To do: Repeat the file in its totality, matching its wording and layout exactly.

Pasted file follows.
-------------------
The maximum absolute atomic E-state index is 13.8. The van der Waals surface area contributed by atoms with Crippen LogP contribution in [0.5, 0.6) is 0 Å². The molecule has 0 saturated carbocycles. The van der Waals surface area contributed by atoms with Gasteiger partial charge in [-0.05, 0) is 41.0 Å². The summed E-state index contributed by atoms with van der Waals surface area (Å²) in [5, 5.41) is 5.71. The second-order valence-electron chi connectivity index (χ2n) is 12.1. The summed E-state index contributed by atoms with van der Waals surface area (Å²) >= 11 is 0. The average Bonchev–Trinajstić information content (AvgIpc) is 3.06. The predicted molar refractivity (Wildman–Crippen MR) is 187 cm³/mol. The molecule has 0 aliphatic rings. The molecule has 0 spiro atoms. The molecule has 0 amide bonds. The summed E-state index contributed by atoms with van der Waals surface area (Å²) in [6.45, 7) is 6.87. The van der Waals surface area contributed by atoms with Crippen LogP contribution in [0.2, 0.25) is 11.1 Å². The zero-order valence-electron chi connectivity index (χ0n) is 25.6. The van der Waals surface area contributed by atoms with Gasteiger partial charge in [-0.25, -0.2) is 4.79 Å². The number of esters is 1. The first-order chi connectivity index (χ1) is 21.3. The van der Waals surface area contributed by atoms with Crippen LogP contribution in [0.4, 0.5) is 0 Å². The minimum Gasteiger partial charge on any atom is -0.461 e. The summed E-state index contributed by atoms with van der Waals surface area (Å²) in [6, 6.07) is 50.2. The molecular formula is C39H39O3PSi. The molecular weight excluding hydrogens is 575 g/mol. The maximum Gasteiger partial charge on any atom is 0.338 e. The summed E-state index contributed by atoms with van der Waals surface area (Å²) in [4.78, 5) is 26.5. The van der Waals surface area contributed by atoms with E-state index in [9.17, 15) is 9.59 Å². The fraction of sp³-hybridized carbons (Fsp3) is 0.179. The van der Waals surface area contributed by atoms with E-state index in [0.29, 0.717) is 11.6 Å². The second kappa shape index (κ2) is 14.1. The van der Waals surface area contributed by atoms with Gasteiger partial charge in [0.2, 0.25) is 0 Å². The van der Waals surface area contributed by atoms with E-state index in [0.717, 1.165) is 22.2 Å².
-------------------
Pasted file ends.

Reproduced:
The maximum absolute atomic E-state index is 13.8. The van der Waals surface area contributed by atoms with Crippen LogP contribution in [0.5, 0.6) is 0 Å². The molecule has 0 saturated carbocycles. The van der Waals surface area contributed by atoms with Gasteiger partial charge in [-0.05, 0) is 41.0 Å². The summed E-state index contributed by atoms with van der Waals surface area (Å²) in [5, 5.41) is 5.71. The second-order valence-electron chi connectivity index (χ2n) is 12.1. The summed E-state index contributed by atoms with van der Waals surface area (Å²) >= 11 is 0. The average Bonchev–Trinajstić information content (AvgIpc) is 3.06. The predicted molar refractivity (Wildman–Crippen MR) is 187 cm³/mol. The molecule has 0 aliphatic rings. The molecule has 0 spiro atoms. The molecule has 0 amide bonds. The summed E-state index contributed by atoms with van der Waals surface area (Å²) in [6.45, 7) is 6.87. The van der Waals surface area contributed by atoms with Crippen LogP contribution in [0.2, 0.25) is 11.1 Å². The zero-order valence-electron chi connectivity index (χ0n) is 25.6. The van der Waals surface area contributed by atoms with Gasteiger partial charge in [-0.25, -0.2) is 4.79 Å². The number of esters is 1. The first-order chi connectivity index (χ1) is 21.3. The van der Waals surface area contributed by atoms with Crippen LogP contribution in [0.4, 0.5) is 0 Å². The minimum Gasteiger partial charge on any atom is -0.461 e. The summed E-state index contributed by atoms with van der Waals surface area (Å²) in [6, 6.07) is 50.2. The molecular formula is C39H39O3PSi. The molecular weight excluding hydrogens is 575 g/mol. The maximum Gasteiger partial charge on any atom is 0.338 e. The summed E-state index contributed by atoms with van der Waals surface area (Å²) in [4.78, 5) is 26.5. The van der Waals surface area contributed by atoms with E-state index in [9.17, 15) is 9.59 Å². The fraction of sp³-hybridized carbons (Fsp3) is 0.179. The van der Waals surface area contributed by atoms with E-state index in [0.29, 0.717) is 11.6 Å². The second kappa shape index (κ2) is 14.1. The van der Waals surface area contributed by atoms with Gasteiger partial charge in [0.2, 0.25) is 0 Å². The van der Waals surface area contributed by atoms with E-state index in [0.717, 1.165) is 22.2 Å².